Canadian tennis star Andreescu says she's physically and mentally ready to return

·4 min read

Feeling physically and mentally ready to return after a 15-month break from competitive match play, Canada's Bianca Andreescu said she trusts her capabilities and is eager to get started at the Australian Open.

"I've prepared in the best way that I could," Andreescu said. "I had a good five-month pre-season I would say, and at this point, I'm just super-grateful to be back healthy.

"I'm really looking forward to it."

Andreescu met with the media Friday (late Thursday Eastern Time) for a 20-minute availability ahead of the first Grand Slam of the 2021 season.

After arriving Down Under last month and enduring a two-week hard quarantine, Andreescu planned to play a warmup event this week but decided to withdraw on the eve of competition.

She decided that more on-court training time and playing sets on her own was a better approach.

"The mentality from the start was that I probably wouldn't play," she said from Melbourne. "But I wanted to see how I would feel on the court. We just thought that it didn't make sense."

The 20-year-old from Mississauga, Ont., hasn't played a competitive match since injuring her left knee at the WTA Finals in 2019, a couple months after winning the US Open.

The injury hampered her in early 2020 and she declined to return when the WTA Tour resumed play after taking a break due to the pandemic.

"I want to focus on the future now," she said, reiterating that she's fully healthy. "I'm good."

Andreescu touched on a variety of topics during the session, with many international reporters connecting via video conference.

She said she kept busy in quarantine by doing shadow tennis drills, Zoom fitness sessions, reading, meditating and playing Xbox, with "Call of Duty" her game of choice.

Andreescu also finally offered specifics on the left knee injury that ended her 2019 season, confirming she suffered a torn meniscus.

She added that her coach, Sylvain Bruneau, who tested positive for COVID-19 after arriving in Australia, was doing well and has resumed helping her with training.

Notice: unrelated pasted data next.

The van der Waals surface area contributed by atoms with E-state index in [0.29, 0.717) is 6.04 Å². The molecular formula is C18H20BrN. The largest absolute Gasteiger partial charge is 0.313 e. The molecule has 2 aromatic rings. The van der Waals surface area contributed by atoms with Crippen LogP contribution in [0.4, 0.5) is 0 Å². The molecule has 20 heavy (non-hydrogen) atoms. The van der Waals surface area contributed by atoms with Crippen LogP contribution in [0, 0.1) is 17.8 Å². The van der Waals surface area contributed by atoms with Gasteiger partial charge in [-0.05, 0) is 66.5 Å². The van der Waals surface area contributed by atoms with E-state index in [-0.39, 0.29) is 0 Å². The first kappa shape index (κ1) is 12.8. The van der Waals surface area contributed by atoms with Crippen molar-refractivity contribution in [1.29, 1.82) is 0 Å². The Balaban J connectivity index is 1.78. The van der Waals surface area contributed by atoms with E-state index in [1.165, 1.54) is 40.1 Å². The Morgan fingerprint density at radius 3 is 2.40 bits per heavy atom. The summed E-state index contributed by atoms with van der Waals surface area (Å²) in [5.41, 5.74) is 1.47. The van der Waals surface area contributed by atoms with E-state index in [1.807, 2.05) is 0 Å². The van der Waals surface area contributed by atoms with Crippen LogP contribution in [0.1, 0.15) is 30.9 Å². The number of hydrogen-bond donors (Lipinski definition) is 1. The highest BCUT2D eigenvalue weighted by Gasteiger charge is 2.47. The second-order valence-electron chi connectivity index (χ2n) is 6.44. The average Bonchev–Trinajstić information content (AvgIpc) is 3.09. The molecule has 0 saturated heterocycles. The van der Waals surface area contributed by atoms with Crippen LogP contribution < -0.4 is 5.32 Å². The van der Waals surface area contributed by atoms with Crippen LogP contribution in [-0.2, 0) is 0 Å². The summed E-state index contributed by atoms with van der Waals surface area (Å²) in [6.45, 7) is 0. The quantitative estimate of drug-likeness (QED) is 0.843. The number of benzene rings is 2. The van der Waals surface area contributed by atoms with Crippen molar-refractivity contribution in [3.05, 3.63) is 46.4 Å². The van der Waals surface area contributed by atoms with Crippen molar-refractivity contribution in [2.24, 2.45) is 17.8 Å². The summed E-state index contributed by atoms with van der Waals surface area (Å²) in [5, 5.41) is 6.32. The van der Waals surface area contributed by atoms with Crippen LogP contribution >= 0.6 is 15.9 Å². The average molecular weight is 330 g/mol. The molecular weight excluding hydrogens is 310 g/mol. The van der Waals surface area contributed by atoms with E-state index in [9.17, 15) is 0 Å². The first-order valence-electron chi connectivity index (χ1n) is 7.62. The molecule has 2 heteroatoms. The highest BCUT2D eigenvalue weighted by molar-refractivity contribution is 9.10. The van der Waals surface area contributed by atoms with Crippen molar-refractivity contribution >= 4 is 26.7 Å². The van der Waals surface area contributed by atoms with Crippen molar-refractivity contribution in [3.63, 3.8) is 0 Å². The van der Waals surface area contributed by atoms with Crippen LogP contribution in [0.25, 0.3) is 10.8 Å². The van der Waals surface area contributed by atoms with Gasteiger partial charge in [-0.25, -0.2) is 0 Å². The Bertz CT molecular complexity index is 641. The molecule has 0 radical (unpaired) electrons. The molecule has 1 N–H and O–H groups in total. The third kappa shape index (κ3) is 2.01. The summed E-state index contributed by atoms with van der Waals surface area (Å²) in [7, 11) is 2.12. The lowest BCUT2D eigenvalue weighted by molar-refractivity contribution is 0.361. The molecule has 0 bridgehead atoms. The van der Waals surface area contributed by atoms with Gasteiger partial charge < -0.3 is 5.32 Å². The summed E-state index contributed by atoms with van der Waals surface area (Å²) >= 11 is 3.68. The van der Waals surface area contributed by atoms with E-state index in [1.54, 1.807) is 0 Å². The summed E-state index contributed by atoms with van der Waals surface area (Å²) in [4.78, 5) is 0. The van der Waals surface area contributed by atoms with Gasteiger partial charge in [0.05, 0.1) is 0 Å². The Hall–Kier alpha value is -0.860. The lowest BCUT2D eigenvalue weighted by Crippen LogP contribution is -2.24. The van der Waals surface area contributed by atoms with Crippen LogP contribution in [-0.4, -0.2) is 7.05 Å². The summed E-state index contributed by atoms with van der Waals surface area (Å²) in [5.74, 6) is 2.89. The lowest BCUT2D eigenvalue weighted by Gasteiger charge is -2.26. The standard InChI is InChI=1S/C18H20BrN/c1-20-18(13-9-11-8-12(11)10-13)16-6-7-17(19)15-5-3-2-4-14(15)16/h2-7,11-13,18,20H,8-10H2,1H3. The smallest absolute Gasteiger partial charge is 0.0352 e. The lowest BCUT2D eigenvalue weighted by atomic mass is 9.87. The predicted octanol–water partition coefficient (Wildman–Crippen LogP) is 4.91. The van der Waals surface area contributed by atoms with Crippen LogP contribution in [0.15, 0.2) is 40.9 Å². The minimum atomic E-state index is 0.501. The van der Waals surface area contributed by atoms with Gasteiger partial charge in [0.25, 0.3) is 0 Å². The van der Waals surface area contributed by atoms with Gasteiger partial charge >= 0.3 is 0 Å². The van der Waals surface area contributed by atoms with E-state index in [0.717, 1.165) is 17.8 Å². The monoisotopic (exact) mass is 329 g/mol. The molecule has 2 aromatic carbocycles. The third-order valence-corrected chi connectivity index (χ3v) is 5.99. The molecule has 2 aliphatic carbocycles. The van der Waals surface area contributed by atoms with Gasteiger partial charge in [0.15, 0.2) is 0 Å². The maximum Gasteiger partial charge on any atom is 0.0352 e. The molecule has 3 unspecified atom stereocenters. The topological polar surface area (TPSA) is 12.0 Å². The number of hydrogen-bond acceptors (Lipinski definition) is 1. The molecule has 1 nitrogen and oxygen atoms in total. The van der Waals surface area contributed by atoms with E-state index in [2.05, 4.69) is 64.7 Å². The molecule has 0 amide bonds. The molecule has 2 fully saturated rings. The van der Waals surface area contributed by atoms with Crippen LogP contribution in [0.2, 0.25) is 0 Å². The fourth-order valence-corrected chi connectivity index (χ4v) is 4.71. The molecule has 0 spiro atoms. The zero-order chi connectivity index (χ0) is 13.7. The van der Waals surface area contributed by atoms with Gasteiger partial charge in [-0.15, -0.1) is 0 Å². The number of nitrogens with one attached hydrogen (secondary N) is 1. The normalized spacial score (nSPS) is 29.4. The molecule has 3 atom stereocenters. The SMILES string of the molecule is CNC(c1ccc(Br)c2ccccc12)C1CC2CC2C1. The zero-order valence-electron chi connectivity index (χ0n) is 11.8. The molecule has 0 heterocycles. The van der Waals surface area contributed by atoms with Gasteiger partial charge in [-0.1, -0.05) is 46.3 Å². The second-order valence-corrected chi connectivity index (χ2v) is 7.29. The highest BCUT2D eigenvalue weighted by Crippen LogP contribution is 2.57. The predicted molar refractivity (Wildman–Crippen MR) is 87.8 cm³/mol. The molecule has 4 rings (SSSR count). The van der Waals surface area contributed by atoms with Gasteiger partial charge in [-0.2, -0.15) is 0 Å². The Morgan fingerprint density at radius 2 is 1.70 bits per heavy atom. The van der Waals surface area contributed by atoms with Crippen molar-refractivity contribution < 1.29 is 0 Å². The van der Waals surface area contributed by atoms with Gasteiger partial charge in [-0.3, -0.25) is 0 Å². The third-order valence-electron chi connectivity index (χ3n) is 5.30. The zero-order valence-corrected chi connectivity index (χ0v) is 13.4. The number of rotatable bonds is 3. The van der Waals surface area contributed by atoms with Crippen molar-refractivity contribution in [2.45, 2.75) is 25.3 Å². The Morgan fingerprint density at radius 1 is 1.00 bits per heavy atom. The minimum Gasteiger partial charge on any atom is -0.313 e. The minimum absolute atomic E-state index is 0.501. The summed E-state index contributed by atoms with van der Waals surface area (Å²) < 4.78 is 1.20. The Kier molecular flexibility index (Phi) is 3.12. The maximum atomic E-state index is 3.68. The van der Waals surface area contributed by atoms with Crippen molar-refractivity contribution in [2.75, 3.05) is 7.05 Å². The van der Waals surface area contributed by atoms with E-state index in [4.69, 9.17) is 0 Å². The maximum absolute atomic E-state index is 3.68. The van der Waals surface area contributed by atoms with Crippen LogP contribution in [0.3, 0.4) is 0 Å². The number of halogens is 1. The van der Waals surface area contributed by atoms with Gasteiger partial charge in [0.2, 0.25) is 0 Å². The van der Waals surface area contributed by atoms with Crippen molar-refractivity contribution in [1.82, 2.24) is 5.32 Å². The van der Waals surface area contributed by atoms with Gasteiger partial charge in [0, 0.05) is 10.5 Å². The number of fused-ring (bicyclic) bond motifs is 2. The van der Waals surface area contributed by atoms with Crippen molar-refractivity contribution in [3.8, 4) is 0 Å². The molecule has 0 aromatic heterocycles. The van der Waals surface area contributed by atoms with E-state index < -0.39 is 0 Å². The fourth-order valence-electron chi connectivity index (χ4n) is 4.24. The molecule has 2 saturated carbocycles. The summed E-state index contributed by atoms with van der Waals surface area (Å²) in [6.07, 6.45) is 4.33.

Andreescu said Bruneau had to spend an extra day in quarantine. He was scheduled to hold a conference call of his own on Friday afternoon to discuss tournament preparations.

Andreescu enjoyed a meteoric rise in 2019 after starting the season ranked No. 152 in the world. She closed the year at No. 5 despite missing some time throughout the season due to injuries.

She earned titles at Indian Wells, Calif., and Toronto that year before winning her first Grand Slam title in New York.

Andreescu was on Canada's Fed Cup roster for a tie in Switzerland last February but didn't play due to her knee injury. She announced in September that she would take the rest of the season off to focus on health and training.

Andreescu, currently ranked eighth in the world, has shown in the past that she can quickly get back to a high level of play after a break.

She played just one match in a four-month span leading up to the 2019 Rogers Cup and ended up winning the tournament.

The Australian Open singles draws were released Friday, with first-round play beginning Monday at Melbourne Park.

Andreescu's first match will be against lucky loser Mihaela Buzarnescu of Romania.

World No. 89 Leylah Annie Fernandez, of Laval, Que., faces 18th-seed Elise Mertens of Belgium, and Toronto's Rebecca Marino is in as a qualifier and will play wild card Kimberly Birrell of Australia to round the women's side.

On the men's side, 11th-seed Denis Shapovalov of Richmond Hill, Ont., opens against No. 36 Jannik Sinner of Italy, Milos Raonic of Thornhill, Ont., is seeded 14th and will play No. 92 Federico Coria of Argentina, Montreal's Felix Auger-Aliassime, seeded 20th, gets lucky loser Cedrik-Marcel Stebe of Germany and Vancouver's Vasek Pospisil, world No. 61, faces No. 4 Daniil Medvedev of Russia.

"This is what I love to do," Andreescu said. "I'm super-passionate and I love to win. Hopefully I can do that as well."

This report by The Canadian Press was first published Feb. 4, 2021.

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Gregory Strong, The Canadian Press